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Dealing With Dissolved Organic Solids (DACs) in a Pond Environment

By Ron Boedeker

 

Our main goal is to provide a constant and stable environment for the fish.

 

We divide pond water management into two main categories:

 

1.     Biological

2.     Chemical

 

Biological:

Realize that most ponds are effectively a closed system. Everything that goes in stays in, as the saying goes, “The fish live in their own toilet”. We call this build up of organic material “Dissolved Organic Solids” or DACs and our goal in achieving good water quality is to reduce these dissolved organic solids to their lowest practical level.

 

Chemical:

All living things need to have an adequate steady supply of Calcium and other minerals to meet their needs.

 

This is best done with frequent water changes.

 

Water Changes:

Remove 15% of the water as often as possible, replace with dechlorinated water. Use a chlorine removing product or run new water thru a carbon filter to remove the chlorine.

 

24/7 trickle system is adding new water to the pond thru a hose or small tubing on a constant year around basis set at 5 to 10% per day. This will require an exit point for the extra water to leave the pond. It can be a simple over flow or more commonly, a sump for the exiting water to flow into and a sump pump to pump the waste water away.

 

Fish Loads:

We recommend not more than 12 inches of fish for each 250 gallons of pond water or better yet, 12” per 500 gallons for larger koi.

 

Feeding:

The idea is to give the fish enough food for their needs, but not more than that. Fish will eat way more pellet food than they need and the extra just passes thru their system and pollutes the pond water. Also, most ponds have plenty of algae to nibble on.

 

Feeding what the fish will eat in 5 minutes and remove any uneaten food.

 

Empty the skimmer each day to remove uneaten food.

 

We do not want to leave any uneaten food anywhere in the system. If left there, it will break down and contribute to the unwanted organic load of the pond.

 

Dissolved Oxygen:

Maintaining High levels of dissolve oxygen will break the organics down faster and can be achieved with a well-designed waterfall, large air stones or other methods.

 

Circulation:

Good circulation means that all areas of the pond have good water movement. This will prevent a build up dead or dying material from accumulating in the pond.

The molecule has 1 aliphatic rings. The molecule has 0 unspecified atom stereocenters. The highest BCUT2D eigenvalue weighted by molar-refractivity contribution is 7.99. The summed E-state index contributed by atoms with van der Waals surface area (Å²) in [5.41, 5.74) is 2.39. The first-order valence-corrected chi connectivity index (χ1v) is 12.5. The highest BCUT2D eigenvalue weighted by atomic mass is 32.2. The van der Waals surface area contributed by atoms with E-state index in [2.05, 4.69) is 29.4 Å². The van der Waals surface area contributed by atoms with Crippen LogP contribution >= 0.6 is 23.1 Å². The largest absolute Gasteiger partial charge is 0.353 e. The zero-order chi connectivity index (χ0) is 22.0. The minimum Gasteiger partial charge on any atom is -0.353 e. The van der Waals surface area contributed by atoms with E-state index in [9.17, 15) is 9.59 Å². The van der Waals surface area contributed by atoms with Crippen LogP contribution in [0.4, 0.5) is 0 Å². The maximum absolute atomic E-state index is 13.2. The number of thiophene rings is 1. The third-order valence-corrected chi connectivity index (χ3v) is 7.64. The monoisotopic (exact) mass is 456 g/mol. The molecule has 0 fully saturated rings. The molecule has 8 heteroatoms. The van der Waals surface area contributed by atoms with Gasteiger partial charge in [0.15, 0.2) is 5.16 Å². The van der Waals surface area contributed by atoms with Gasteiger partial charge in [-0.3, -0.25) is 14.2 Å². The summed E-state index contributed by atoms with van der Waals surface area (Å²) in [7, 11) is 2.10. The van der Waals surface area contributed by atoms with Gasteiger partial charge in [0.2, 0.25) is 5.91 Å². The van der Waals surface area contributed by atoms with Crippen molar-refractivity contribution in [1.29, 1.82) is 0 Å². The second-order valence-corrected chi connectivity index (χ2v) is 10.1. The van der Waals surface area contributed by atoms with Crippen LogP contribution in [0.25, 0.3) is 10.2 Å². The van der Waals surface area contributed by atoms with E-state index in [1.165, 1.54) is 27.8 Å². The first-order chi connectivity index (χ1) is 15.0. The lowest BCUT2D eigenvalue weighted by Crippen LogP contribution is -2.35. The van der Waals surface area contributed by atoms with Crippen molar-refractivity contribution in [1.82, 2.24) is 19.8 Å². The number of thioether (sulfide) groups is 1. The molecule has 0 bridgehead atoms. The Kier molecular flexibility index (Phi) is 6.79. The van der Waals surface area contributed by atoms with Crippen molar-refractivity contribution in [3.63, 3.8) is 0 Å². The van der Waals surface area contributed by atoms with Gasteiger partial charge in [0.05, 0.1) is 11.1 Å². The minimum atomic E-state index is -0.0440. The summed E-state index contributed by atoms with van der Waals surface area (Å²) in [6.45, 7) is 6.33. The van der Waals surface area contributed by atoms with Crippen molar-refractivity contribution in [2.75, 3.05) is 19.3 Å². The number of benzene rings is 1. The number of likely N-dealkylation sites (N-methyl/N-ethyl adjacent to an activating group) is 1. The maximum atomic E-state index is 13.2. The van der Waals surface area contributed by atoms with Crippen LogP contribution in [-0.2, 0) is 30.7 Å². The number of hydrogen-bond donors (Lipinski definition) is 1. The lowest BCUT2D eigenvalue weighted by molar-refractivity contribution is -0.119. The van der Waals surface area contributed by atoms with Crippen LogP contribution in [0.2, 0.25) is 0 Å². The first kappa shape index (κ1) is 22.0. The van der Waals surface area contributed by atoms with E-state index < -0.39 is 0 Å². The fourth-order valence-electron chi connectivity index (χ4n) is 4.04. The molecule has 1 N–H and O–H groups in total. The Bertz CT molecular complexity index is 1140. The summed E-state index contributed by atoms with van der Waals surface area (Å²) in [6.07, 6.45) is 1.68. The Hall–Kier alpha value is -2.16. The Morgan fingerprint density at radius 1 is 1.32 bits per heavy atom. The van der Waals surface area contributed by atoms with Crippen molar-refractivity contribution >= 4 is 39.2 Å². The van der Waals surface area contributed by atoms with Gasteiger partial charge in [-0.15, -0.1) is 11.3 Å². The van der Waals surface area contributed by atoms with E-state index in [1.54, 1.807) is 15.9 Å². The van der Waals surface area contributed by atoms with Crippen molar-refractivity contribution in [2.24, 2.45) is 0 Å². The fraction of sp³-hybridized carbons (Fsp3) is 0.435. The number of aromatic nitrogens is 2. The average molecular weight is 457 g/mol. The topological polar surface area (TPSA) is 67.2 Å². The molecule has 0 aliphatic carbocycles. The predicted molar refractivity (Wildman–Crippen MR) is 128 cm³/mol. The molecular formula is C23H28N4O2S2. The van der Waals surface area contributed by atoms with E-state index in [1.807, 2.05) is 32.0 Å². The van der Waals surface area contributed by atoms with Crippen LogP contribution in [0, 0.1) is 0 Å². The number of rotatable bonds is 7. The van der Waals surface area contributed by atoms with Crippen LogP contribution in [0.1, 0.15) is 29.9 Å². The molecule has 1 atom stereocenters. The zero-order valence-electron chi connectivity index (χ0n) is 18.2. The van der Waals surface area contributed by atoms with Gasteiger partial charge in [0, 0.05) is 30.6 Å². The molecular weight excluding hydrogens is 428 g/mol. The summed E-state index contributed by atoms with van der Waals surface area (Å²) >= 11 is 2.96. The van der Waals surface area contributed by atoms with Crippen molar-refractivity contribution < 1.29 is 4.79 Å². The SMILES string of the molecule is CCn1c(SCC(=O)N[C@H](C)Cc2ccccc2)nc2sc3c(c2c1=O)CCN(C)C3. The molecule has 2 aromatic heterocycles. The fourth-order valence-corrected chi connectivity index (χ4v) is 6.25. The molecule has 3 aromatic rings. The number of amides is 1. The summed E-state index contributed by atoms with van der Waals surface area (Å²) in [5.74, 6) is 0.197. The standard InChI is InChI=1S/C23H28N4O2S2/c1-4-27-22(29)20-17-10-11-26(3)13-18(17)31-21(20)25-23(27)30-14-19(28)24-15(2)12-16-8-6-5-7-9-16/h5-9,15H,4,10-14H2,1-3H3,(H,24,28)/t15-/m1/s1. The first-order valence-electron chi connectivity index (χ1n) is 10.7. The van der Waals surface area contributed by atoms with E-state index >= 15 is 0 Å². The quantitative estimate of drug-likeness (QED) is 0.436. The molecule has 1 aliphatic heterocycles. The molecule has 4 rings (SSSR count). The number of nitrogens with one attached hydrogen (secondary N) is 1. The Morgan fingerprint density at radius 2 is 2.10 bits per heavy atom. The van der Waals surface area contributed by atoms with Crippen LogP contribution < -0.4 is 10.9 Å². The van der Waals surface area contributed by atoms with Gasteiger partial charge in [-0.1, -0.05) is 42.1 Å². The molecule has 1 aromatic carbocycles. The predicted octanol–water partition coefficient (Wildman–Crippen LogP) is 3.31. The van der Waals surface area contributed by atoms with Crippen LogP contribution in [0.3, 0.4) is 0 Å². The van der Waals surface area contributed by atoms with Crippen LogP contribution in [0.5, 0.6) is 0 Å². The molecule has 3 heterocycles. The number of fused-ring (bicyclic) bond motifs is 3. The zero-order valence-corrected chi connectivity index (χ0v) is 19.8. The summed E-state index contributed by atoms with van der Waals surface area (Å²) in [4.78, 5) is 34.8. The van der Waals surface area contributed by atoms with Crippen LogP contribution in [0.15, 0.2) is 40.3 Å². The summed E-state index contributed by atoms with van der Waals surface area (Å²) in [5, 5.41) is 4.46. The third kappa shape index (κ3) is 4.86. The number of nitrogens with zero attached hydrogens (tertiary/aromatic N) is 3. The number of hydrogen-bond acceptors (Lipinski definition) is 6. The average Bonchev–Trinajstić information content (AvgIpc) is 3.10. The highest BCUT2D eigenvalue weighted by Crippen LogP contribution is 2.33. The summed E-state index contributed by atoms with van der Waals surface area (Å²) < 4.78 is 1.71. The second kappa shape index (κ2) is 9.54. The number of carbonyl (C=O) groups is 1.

Surface Skimming/Overflow:

Effective surface skimming will catch the excess fish food, falling and windblown debris from settling in the pond. It will break up the surface proteins and oils allowing for a better Oxygen exchange at the air/water interface while recirculating the water back to the pond. The skimmer basket should be dumped out daily. An overflow system will remove the surface oils and organic permanently from the system lessening the bio load on the filters and the water column.

 

Plants:

Plants can be both a positive and a negative on the water quality. On the positive side, they provide shade and shelter to the fish. They absorb pond pollutants and help cleanse the water. On the negative side, they absorb minerals the fish need and as the plants die off, they contribute to the organic loading of the pond. As the fish get larger, they can damage themselves on the plant pots and stands.

 

Plants aerate the water during the day, but remove oxygen during the night. So in a heavily loaded pond in hot weather without effective mechanical aeration, the oxygen can be depleted enough to kill fish in the early morning hours when the dissolved oxygen reaches its lowest point.

 

Testing:

There are several things we want to keep track of in the pond water.

 

On the chemistry side, we need to be sure that the buffering (KH or Alkalinity) capacity of the water is adequate. If the buffering capacity is exceeded, the PH will fall, potentially causing a PH crash killing all the fish. We also need to be sure the pond system has enough calcium and minerals to sustain the plant and fish growth, so we test for GH (general Hardness) and calcium.

 

·         On the biological side, we need to watch the Ammonia and Nitrite. We should never be able to read any ammonia on a pond test kit.

 

·         Dissolved organic solids are the combination of all the organic waste in the water column. The simplest way to see them is to fill a pint jar 1/2 full, put a cap on it and then shake it. In water with very little organic content, the water in the jar will form very few bubbles and they will collapse very quickly. In heavily laden organic rich water, the water will foam up and the foam will not break down easily. Another test is to just compare the color of the pond water to a jar of city water over a white back ground.



For questions or for more information contact: Ron.koi@charter.net